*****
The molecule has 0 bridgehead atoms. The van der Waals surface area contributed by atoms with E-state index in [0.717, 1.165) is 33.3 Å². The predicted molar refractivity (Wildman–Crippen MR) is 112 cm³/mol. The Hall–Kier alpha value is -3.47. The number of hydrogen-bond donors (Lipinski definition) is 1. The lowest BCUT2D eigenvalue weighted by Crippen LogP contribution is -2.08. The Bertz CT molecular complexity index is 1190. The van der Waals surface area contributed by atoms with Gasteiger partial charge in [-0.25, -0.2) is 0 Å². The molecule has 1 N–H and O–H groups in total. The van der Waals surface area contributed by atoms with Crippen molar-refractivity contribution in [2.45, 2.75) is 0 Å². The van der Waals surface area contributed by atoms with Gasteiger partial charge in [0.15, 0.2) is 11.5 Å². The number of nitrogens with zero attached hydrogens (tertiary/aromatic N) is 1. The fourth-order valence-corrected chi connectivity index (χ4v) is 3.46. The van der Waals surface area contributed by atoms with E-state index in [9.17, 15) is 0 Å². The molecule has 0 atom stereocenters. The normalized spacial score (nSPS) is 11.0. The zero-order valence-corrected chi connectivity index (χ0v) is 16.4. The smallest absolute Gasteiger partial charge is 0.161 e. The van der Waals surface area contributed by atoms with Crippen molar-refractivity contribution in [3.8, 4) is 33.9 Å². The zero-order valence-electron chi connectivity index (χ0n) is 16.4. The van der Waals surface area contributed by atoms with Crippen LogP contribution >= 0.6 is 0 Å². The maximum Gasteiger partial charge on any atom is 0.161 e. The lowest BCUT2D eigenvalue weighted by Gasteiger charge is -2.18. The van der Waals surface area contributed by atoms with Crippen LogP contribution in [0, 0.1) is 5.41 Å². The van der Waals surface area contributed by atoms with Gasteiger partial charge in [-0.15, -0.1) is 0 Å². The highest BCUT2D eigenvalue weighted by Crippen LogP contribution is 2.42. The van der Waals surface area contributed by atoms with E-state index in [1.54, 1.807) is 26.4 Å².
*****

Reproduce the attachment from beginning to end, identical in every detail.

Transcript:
The molecule has 0 bridgehead atoms. The van der Waals surface area contributed by atoms with E-state index in [0.717, 1.165) is 33.3 Å². The predicted molar refractivity (Wildman–Crippen MR) is 112 cm³/mol. The Hall–Kier alpha value is -3.47. The number of hydrogen-bond donors (Lipinski definition) is 1. The lowest BCUT2D eigenvalue weighted by Crippen LogP contribution is -2.08. The Bertz CT molecular complexity index is 1190. The van der Waals surface area contributed by atoms with Gasteiger partial charge in [-0.25, -0.2) is 0 Å². The molecule has 1 N–H and O–H groups in total. The van der Waals surface area contributed by atoms with Crippen molar-refractivity contribution in [2.45, 2.75) is 0 Å². The van der Waals surface area contributed by atoms with Gasteiger partial charge in [0.15, 0.2) is 11.5 Å². The number of nitrogens with zero attached hydrogens (tertiary/aromatic N) is 1. The fourth-order valence-corrected chi connectivity index (χ4v) is 3.46. The van der Waals surface area contributed by atoms with E-state index in [9.17, 15) is 0 Å². The molecule has 0 atom stereocenters. The normalized spacial score (nSPS) is 11.0. The zero-order valence-corrected chi connectivity index (χ0v) is 16.4. The smallest absolute Gasteiger partial charge is 0.161 e. The van der Waals surface area contributed by atoms with Crippen molar-refractivity contribution in [3.8, 4) is 33.9 Å². The zero-order valence-electron chi connectivity index (χ0n) is 16.4. The van der Waals surface area contributed by atoms with Crippen LogP contribution >= 0.6 is 0 Å². The maximum Gasteiger partial charge on any atom is 0.161 e. The lowest BCUT2D eigenvalue weighted by Gasteiger charge is -2.18. The van der Waals surface area contributed by atoms with Crippen LogP contribution in [0, 0.1) is 5.41 Å². The van der Waals surface area contributed by atoms with Gasteiger partial charge in [-0.15, -0.1) is 0 Å². The highest BCUT2D eigenvalue weighted by Crippen LogP contribution is 2.42. The van der Waals surface area contributed by atoms with E-state index in [1.54, 1.807) is 26.4 Å².